Construction workloads across the Midlands have fallen for another quarter as the sector grapples with the economic effects of the COVID-19 pandemic, but growth expected from upcoming infrastructure and private housing projects buoy the sector’s chances of a recovery.
While workloads at the all sector level fell by a net balance of -10% this quarter, it is less than the previous fall of -32% in Q2. However, when compared with last year’s industry average of +13% it shows construction in the Midlands is far from full recovery.
Breaking down across each sector, workloads fell the most across the private commercial and infrastructure categories, with net balances of -22% and -12% respectively. Alongside this, workloads fell once again, but to a lesser degree, across the private housing and other public works. This quarter respondents reported little change in workloads in private industrial, whilst public housing improved following the declines in Q2, as a net balance of +22% reported a pick-up in activity.
Respondents said that financial constraints and shortages of materials, coupled with insufficient demand, were the main reasons for the subdued activity. 31% more respondents also cited a deterioration in credit conditions, which is having a negative impact on the cashflows of some businesses.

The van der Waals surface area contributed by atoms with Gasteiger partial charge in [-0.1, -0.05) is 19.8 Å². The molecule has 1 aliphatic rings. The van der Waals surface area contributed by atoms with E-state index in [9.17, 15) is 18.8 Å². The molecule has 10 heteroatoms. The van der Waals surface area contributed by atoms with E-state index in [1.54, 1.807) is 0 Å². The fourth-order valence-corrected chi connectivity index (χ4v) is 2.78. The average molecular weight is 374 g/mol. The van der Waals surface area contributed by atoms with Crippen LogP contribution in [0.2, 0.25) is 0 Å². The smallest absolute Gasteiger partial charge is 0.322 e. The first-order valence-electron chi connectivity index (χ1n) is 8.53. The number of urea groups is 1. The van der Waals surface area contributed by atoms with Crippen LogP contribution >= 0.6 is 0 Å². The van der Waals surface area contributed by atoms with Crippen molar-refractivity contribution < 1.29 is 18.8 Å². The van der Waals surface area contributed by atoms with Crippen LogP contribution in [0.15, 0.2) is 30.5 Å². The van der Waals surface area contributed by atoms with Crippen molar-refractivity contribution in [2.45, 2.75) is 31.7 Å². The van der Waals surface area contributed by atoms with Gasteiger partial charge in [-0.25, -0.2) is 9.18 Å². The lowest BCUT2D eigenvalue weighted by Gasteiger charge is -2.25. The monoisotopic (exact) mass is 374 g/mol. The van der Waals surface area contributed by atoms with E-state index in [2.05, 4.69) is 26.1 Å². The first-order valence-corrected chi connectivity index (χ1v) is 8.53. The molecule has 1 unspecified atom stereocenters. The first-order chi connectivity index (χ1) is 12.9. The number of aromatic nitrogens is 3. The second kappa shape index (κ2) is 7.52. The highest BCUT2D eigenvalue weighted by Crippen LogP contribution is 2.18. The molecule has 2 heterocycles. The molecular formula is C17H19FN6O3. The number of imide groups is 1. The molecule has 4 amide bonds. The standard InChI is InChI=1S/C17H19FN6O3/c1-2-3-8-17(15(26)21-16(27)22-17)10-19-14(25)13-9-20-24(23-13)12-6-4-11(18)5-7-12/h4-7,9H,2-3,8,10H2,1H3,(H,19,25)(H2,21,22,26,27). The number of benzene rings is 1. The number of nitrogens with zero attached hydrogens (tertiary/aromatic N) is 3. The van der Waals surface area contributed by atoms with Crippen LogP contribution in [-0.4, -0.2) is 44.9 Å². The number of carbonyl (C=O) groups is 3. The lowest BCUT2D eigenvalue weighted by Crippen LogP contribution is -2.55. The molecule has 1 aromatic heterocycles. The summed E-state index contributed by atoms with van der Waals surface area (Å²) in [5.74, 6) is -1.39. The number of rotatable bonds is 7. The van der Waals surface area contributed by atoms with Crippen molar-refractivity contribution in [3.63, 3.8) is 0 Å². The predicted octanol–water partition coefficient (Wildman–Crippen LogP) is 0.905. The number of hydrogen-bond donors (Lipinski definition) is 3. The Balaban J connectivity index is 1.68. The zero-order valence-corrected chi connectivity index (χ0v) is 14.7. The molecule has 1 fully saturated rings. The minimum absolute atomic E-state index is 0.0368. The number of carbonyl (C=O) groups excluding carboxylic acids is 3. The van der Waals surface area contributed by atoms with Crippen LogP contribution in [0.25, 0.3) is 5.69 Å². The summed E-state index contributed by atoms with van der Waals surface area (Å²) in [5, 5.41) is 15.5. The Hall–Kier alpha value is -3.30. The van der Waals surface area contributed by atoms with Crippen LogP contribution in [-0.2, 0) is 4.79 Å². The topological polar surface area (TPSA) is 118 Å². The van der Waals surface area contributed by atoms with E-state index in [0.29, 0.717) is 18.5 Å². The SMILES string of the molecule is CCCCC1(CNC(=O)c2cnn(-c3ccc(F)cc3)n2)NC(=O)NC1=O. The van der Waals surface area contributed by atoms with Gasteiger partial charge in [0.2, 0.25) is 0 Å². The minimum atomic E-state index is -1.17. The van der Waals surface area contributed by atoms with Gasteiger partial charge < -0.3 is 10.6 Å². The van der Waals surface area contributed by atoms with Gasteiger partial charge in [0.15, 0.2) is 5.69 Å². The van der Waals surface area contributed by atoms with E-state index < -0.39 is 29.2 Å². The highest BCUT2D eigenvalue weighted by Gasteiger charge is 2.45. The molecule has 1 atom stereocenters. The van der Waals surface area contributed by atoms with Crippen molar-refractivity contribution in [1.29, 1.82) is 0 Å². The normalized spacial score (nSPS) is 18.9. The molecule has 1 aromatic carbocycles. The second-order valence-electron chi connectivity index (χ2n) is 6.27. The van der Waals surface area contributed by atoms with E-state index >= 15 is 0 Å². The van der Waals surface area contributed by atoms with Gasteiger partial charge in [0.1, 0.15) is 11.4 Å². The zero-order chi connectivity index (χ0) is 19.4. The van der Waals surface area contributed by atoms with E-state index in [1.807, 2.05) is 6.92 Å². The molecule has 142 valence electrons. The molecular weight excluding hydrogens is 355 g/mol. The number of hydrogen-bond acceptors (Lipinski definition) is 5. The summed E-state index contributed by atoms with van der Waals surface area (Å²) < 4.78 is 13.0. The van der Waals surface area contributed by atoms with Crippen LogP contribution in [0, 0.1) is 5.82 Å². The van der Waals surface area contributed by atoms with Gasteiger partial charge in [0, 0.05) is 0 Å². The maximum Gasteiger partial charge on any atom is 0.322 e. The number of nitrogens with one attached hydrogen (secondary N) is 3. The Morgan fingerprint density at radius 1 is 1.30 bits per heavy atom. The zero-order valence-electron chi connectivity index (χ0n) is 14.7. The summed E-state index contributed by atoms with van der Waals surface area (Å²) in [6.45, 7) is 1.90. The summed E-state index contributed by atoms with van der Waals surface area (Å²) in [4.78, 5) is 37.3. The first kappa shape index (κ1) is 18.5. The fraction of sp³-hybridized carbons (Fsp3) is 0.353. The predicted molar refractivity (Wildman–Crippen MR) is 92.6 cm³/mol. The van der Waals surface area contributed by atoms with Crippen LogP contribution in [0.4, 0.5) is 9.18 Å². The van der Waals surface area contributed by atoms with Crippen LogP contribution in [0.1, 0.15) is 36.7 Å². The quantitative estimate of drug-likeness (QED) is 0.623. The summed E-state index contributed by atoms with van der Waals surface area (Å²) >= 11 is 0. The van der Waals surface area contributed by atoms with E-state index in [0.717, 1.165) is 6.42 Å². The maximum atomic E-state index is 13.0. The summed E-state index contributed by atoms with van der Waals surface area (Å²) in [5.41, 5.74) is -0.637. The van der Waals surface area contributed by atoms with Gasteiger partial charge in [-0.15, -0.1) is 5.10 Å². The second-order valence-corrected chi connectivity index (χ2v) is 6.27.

Looking ahead, 39% more respondents expect infrastructure workloads to rise rather than fall in the coming year, closely followed by the private housing sector – offering the construction sector a glimmer of hope as it recovers from COVID-19. Anticipated changes to the planning system, an extension to Help to Buy as well as the stamp duty holiday look likely to support growth in construction activity.
However, despite fewer respondents reporting a fall in the number of new business enquiries across the Midlands, profit margins are envisaged to decline over the course of the next twelve months with a net balance of -16% of respondents expecting a fall.
Simon Rubinsohn, RICS Chief Economist, said: “With a new lockdown now underway, these are clearly very challenging times for the economy.
“The government’s commitment to delivering on its infrastructure programme provides a ray of light with the survey pointing towards a solid increase in workloads over the next twelve months which could play an important role in helping to drive a wider recovery in business activity.
“The private residential sector is also expected to see solid growth aided by the various policy initiatives that are still in play. However, commercial development is anticipated as being flatter in the face of the structural pressures facing both offices and retail.”